As you see, everything remained unchanged: the advantage of 128MB graphics memory matters in high resolutions under tangible workload.
The cards perform equally fast, except the same high resolutions with enabled FSAA and anisotropic filtering. In 1280x1024 resolution Gigabyte GV-R9200 (128MB) manages to outperform even the invincible RADEON 9000 PRO.
All in all, the results were pretty predictable: the simple truth stating that budget graphics accelerators do not need too much onboard graphics memory again proved absolutely correct. The memory working frequency is certainly of much more importance. Also memory latency and the type of used graphics chips may affect the graphics card performance.
We have just tested FIC A92 graphics accelerator, and our conclusions will sound very similarly to those for Gigabyte GV-R9200.
FIC A92 graphics card is a very well designed, quality product. It demonstrated excellent image quality on Hitachi CM772 monitor (1280x1024@100Hz). Since the graphics card is locked against overclocking, FIC A92 hardly needs any active cooling, especially since they use a very efficient thermal interface.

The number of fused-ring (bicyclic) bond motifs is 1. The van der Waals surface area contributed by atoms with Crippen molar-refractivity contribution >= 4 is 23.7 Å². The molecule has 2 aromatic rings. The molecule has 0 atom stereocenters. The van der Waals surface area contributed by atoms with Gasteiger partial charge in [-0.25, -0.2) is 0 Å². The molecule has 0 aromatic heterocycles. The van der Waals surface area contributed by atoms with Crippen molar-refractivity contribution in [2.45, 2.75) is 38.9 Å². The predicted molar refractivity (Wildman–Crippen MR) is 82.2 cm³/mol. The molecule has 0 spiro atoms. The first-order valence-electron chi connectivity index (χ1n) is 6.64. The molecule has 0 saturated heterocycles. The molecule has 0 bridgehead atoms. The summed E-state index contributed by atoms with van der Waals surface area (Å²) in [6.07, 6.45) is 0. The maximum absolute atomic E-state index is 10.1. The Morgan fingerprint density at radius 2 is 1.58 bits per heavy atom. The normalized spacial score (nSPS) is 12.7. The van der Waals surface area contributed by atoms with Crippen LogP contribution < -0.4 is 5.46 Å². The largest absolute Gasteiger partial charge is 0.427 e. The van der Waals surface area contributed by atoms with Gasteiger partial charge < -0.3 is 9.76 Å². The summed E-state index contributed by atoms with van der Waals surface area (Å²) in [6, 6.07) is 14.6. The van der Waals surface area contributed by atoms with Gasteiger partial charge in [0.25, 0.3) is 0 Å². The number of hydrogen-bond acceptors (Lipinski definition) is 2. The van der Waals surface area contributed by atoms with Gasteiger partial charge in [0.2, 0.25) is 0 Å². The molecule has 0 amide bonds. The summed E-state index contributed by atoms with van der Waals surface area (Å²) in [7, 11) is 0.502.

Other than that, FIC A92 is a pretty traditional product, with no exceptional features (you will hardly surprise anyone with the red PCB today) making it stand out among other alternative solutions. 64MB of onboard graphics memory are more than enough for this type of graphics cards: the performance is good, and so is the price. We wish FIC bundled its graphics card with some additional software, since Gigabyte included a CD-disk with Serious Sam game with its GV-R9200 graphics card.
- Noiseless functioning;
- Compact design;
- Dual-display configurations support, DVI-I and TV-Out;
- Excellent image quality;
- Low price.
- Not very fast in the latest and upcoming games;
- Not very attractive bundle;
- No overclocking opportunities.